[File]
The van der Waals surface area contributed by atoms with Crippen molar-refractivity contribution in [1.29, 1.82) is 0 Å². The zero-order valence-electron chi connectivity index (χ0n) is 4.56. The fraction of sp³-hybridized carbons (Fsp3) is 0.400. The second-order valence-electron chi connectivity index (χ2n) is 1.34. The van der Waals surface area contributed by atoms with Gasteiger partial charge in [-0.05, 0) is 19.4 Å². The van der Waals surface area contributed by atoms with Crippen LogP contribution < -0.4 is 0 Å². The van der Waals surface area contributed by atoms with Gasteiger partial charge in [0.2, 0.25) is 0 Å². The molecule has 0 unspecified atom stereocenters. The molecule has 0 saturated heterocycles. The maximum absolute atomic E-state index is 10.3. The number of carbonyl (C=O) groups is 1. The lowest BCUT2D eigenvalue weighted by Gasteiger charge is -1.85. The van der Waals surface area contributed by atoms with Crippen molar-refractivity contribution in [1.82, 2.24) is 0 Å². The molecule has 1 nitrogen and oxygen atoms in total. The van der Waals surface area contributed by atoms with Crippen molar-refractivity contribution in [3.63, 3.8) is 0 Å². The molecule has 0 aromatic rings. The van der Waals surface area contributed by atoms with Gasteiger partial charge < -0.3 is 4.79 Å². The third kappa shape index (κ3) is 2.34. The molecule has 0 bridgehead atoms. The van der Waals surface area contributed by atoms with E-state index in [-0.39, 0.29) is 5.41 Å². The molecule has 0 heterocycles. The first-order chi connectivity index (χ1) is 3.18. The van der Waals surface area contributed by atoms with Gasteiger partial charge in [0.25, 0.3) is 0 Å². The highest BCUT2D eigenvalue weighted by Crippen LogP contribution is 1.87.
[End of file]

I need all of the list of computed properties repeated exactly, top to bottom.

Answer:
The van der Waals surface area contributed by atoms with Crippen molar-refractivity contribution in [1.29, 1.82) is 0 Å². The zero-order valence-electron chi connectivity index (χ0n) is 4.56. The fraction of sp³-hybridized carbons (Fsp3) is 0.400. The second-order valence-electron chi connectivity index (χ2n) is 1.34. The van der Waals surface area contributed by atoms with Gasteiger partial charge in [-0.05, 0) is 19.4 Å². The van der Waals surface area contributed by atoms with Crippen LogP contribution < -0.4 is 0 Å². The van der Waals surface area contributed by atoms with Gasteiger partial charge in [0.2, 0.25) is 0 Å². The molecule has 0 unspecified atom stereocenters. The molecule has 0 saturated heterocycles. The maximum absolute atomic E-state index is 10.3. The number of carbonyl (C=O) groups is 1. The lowest BCUT2D eigenvalue weighted by Gasteiger charge is -1.85. The van der Waals surface area contributed by atoms with Crippen molar-refractivity contribution in [1.82, 2.24) is 0 Å². The molecule has 1 nitrogen and oxygen atoms in total. The van der Waals surface area contributed by atoms with Crippen molar-refractivity contribution in [3.63, 3.8) is 0 Å². The molecule has 0 aromatic rings. The van der Waals surface area contributed by atoms with Gasteiger partial charge < -0.3 is 4.79 Å². The third kappa shape index (κ3) is 2.34. The molecule has 0 bridgehead atoms. The van der Waals surface area contributed by atoms with E-state index in [-0.39, 0.29) is 5.41 Å². The molecule has 0 heterocycles. The first-order chi connectivity index (χ1) is 3.18. The van der Waals surface area contributed by atoms with Gasteiger partial charge in [0.25, 0.3) is 0 Å². The highest BCUT2D eigenvalue weighted by Crippen LogP contribution is 1.87.